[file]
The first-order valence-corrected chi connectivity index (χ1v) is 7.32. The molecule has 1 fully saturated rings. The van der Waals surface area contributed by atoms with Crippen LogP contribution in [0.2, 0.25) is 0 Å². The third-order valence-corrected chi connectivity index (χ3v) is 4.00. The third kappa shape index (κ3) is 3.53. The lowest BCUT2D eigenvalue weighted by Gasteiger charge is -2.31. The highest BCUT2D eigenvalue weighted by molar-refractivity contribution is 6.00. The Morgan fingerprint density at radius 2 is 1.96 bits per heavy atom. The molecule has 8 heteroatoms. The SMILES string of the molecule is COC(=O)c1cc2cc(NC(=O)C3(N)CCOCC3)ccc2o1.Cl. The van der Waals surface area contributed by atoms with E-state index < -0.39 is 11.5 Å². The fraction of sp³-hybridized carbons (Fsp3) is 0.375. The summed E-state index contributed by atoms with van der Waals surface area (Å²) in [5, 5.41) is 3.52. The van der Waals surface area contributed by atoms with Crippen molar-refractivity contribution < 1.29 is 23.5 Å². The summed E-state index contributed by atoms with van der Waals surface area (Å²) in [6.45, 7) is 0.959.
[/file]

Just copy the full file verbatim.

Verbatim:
The first-order valence-corrected chi connectivity index (χ1v) is 7.32. The molecule has 1 fully saturated rings. The van der Waals surface area contributed by atoms with Crippen LogP contribution in [0.2, 0.25) is 0 Å². The third-order valence-corrected chi connectivity index (χ3v) is 4.00. The third kappa shape index (κ3) is 3.53. The lowest BCUT2D eigenvalue weighted by Gasteiger charge is -2.31. The highest BCUT2D eigenvalue weighted by molar-refractivity contribution is 6.00. The Morgan fingerprint density at radius 2 is 1.96 bits per heavy atom. The molecule has 8 heteroatoms. The SMILES string of the molecule is COC(=O)c1cc2cc(NC(=O)C3(N)CCOCC3)ccc2o1.Cl. The van der Waals surface area contributed by atoms with E-state index < -0.39 is 11.5 Å². The fraction of sp³-hybridized carbons (Fsp3) is 0.375. The summed E-state index contributed by atoms with van der Waals surface area (Å²) in [5, 5.41) is 3.52. The van der Waals surface area contributed by atoms with Crippen molar-refractivity contribution < 1.29 is 23.5 Å². The summed E-state index contributed by atoms with van der Waals surface area (Å²) in [6.45, 7) is 0.959.